The Danish Structural Reform in 2007 delegated the responsibility for prevention and rehabilitation to the municipalities. This demanded a new structure which needed to be multidisciplinary and coordinated between the sectors to create transparent treatment through the whole healthcare system.
In a large study we examined how structures were created with an extra effort from the Ringkøbing-Skjern municipality, the Central Denmark Region and with general practice as coordinator for the care for patients with COPD.
In this study there was no change for the patients in any of the groups or when comparing the difference between groups in the EQ-5D index score before and after the intervention. In the intervention group, the MRC score decreased from 2.11 to 2.08 (difference=-0.03 [95%CI: -0.13;0.08]), while an increase of 0.14 [95% CI: 0.02;0.25] was seen in the control group. The effect of the intervention was a decrease in the MRC score of -0.16 [95%CI: -0.32;-0.01], (p=0.043).
The British Research Council’s model for developing complex interventions was used for a multifaceted implementation strategy for a disease management program for COPD. Based on principles from the Chronic Care Model, the Breakthrough Series, academic detailing, continued medical education and identification of the patients were used. The active implementation model was tried in a randomised controlled trial.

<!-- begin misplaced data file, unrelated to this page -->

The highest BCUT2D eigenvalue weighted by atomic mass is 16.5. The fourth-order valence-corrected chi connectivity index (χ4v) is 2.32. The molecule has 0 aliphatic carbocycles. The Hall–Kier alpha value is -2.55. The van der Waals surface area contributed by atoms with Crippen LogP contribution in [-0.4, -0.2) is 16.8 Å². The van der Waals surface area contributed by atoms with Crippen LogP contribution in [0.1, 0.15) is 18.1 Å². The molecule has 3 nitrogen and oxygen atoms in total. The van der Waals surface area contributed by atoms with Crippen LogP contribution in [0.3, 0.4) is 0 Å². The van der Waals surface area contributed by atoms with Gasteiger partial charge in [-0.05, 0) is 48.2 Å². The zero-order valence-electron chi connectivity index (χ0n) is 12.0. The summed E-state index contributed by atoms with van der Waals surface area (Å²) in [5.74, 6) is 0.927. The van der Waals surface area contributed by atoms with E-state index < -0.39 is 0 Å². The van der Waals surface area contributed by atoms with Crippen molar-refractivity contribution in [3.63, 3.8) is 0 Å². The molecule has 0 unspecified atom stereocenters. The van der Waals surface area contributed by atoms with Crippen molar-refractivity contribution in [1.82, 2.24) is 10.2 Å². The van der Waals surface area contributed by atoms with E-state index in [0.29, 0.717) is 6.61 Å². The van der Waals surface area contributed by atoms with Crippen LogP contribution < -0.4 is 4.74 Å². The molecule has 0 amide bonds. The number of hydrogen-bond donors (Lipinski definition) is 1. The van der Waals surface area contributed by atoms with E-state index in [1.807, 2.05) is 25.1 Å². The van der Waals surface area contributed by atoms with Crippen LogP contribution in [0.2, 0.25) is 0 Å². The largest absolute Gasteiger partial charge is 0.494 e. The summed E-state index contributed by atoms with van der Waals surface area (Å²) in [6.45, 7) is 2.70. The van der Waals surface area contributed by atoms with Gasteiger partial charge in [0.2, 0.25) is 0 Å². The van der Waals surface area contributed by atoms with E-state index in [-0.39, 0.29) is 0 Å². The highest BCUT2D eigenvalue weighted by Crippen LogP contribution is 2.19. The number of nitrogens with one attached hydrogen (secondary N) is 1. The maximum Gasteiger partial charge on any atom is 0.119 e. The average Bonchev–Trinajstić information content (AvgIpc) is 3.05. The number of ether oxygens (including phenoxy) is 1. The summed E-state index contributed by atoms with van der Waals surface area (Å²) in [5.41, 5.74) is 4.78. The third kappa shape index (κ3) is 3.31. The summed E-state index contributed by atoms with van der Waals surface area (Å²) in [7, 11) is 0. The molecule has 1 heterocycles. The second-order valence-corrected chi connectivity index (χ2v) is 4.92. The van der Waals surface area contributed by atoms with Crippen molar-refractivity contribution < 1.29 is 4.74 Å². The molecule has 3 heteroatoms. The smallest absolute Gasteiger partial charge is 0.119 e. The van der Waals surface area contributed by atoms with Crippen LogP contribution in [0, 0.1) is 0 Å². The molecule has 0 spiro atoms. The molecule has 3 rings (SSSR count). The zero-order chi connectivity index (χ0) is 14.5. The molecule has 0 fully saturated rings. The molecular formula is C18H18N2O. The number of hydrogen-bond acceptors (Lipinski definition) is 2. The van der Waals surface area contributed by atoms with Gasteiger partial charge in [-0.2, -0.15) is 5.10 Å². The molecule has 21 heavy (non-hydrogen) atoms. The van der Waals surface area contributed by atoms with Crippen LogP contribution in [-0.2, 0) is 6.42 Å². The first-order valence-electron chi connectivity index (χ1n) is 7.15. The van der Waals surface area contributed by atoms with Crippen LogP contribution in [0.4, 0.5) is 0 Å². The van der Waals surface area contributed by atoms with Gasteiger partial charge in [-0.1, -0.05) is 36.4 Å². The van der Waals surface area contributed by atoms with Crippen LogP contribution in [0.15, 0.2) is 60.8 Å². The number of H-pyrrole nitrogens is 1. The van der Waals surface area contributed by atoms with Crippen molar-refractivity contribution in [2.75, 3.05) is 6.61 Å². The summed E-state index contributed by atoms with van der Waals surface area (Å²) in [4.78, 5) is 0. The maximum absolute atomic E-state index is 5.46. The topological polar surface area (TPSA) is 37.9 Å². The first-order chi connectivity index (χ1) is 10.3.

Patients scored their HRQOL with the generic instrument EQ-5D as one measure of health status. Furthermore did the patients score the MRC dyspnoea score – which is regularly used in general practice to assess HRQOL.
Our results show that while an active implementation of a disease management programme for the chronic disease COPD was associated with improvements in the disease-specific health status measured with the MRC dyspnoea score; this was not reflected in the generic health status measured with EQ-5D. This indicates that the active implementation of a disease management programme had the intended effect in raising the health status of patients concerning their COPD.
The gained knowledge of how the delivery of comprehensive care with general practice as the coordinator for COPD care increased the patients’ health status can be used to implement disease management programs for other chronic diseases.